LaVette: A guy discovered me, who was just like any other guy, trying to pick me up, saying he could make me a star, only he took me to Johnnie Mae Matthews. I was really lucky… it was just a lucky set of circumstances (Lavette’s record for Matthews was nabbed for distribution by Atlantic Records). When I signed with Atlantic, Berry Gordy wanted to have a deal with Atlantic. Atlantic was the biggest recorder of black R&B music in the world. I still know people who Berry Gordy owed five dollars to, at that time. People ask me, how is it that you were never a part of Motown? It was nothing to be a part of! It wasn’t a business move! [laughter]. This was segregation… truly a time when all blacks knew each other. All the blacks who drank corn liquor and who had come up from the South and had jukeboxes in their living rooms came to my house. All the blacks that wanted to be on jukeboxes hung around on the streets and in front of Motown and the zillion other recording studios there at the time. There were the blacks that were like Aretha’s father, the Reverend Franklin, or like Berry Gordy’s parents who had black businesses. All of these people who have now become legends were just poor black people like me, including Berry Gordy, or maybe even mostly Berry Gordy.

Crawdaddy!: I know you’ve told this part of the story many times before, but when Atlantic dropped you, how did you deal with the initial disappointment?

LaVette: I never got over it. But you just add the feeling to a song. I’ve been waiting for them to call for 46 years on and off. I’d wait some weeks and I’d give up some weeks. In the back of my mind, whether I believed at one point they were ever going to call, I did make the decision that if they ever called I was going to be ready. That’s a decision you really have to make. You have to decide that you are going to drink as much water as you do champagne… that you are going to cry and puff up your face as much as you don’t. You have to let people be good to you. You have to believe at some point that you really are good and that’s what you’re going to do, even if you’re going to do it for $50 a night.

Crawdaddy!: When you worked with Cab Calloway on Broadway in the ’70s, did he have any words of wisdom on the ups and downs in the life of an entertainer?

LaVette: No. I just had to act the way my manager taught me, like he was the star and I wasn’t. I worked on my craft, went to bed at a certain time, got only so drunk, showed up on time. That was the way show business used to be. I’ve been lucky with people… people who believed in me, people who’ve had faith in me, stuck with me. They’ve helped me stay alive. I just got my voice back today because from Thursday till the day before yesterday, I’ve been calling people. I called my best friend in the fifth grade… she and her husband have always supported me, coming to little dives and bringing their neighbors with them. I called everybody who ever bought me a drink or tried to help me.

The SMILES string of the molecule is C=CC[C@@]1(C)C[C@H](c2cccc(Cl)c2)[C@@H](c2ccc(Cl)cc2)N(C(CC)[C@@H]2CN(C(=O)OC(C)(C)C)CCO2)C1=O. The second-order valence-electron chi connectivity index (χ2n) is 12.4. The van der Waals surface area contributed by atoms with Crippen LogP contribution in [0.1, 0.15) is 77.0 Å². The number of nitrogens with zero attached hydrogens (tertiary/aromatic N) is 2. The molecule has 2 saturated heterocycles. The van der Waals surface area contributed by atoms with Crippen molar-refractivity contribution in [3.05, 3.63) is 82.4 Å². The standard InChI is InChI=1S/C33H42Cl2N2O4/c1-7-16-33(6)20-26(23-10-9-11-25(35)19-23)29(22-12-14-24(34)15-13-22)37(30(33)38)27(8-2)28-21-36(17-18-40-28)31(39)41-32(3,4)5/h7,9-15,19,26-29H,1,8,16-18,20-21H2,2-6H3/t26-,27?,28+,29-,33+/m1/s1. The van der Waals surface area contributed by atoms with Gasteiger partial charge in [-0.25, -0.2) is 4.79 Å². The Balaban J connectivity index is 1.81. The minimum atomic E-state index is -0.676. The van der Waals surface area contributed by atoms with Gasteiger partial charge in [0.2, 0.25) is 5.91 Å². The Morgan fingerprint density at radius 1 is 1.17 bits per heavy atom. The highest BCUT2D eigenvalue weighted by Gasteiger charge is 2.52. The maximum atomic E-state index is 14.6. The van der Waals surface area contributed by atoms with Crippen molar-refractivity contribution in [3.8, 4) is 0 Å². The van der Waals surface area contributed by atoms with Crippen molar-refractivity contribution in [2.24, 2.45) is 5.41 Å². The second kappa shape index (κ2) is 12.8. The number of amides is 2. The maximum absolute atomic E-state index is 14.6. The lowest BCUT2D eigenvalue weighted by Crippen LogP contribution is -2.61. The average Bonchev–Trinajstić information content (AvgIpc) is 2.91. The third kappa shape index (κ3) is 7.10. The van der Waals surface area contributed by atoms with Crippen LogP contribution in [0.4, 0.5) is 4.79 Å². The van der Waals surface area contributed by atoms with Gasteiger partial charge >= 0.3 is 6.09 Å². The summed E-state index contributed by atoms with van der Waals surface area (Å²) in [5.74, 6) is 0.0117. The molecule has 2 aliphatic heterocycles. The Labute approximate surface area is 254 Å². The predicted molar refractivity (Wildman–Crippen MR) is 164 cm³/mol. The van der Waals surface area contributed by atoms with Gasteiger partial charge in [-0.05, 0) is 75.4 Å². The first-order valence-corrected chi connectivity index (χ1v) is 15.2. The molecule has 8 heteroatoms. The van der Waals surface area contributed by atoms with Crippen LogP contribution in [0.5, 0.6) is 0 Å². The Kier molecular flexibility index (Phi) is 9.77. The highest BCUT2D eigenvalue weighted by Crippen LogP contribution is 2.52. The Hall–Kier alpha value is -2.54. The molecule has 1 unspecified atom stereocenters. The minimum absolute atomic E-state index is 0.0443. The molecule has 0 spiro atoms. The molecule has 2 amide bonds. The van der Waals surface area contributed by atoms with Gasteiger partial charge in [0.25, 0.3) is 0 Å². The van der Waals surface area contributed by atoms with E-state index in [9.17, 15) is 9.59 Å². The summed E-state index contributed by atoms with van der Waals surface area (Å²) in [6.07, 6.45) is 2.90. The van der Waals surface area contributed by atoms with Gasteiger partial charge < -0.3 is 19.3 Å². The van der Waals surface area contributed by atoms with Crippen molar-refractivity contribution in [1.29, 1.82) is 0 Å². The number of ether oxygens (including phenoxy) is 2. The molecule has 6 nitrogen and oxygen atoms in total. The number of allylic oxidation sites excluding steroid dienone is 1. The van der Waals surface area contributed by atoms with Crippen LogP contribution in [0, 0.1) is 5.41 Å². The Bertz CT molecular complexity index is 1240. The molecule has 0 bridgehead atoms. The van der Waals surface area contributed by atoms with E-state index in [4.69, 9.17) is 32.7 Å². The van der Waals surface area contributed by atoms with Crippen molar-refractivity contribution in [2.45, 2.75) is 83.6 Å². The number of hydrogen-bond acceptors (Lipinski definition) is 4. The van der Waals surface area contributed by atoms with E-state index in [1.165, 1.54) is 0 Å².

Crawdaddy!: The new album is just fantastic. I love the opening Eddie Hinton song, “Take Me Like I Am (Still Want to be Your Baby).” Have you always liked his songs?

LaVette: I am not a music enthusiast at all. The last people I liked were Otis Redding and [obscured by laughter] but songs run out of my husband’s nose. He’s a record collector and dealer and a historian and he knows everyone who has ever heard tell of a microphone. I’ve been exposed to more music in these five years that we’ve been married… he plays music continuously. Like now, I’m watching the Republican debate because that’s what really entertains me and he’s listening to music in his office. But if music of any kind is playing, I hear it regardless. If I’m trying to relax, all I can hear is music. In five years, I’ve heard him play 30 songs that I liked—30 I wanted to sing. I picked 10 that I asked him to catalog for me. Patterson Hood sent me 50 songs and I didn’t want to sing ‘em and the record company sent me about the same amount of songs and I didn’t want to sing ‘em, and I’ll explain to you, it wasn’t that I didn’t like them, it was that I didn’t want to sing them.

Photo by Elizabeth FladungCrawdaddy!: I’d like to talk a little about the relationship between country and soul music, how it’s so effortless for you to slip a country song into a soulful arrangement.

LaVette: My mother’s favorite singers were Red Foley and Tex Ritter. She must’ve been the only black broad who sold corn liquor in the ghetto who listened to Red Foley and Tex Ritter, and she was an avid Grand Ole Opry listener, so I heard that every week. And then we had the jukebox there in the house that had all the latest black songs of the day. I was hearing that and I wasn’t thinking of any of it as country or blues, those were just the songs I heard. And then, it being segregation, we had all the gospel singers coming to the house… I was singing whole songs when I was like 18-months-old. My mother said I never spoke baby talk, I immediately started talking. I never saw any children, so I talked like they talked and I cussed like they cussed.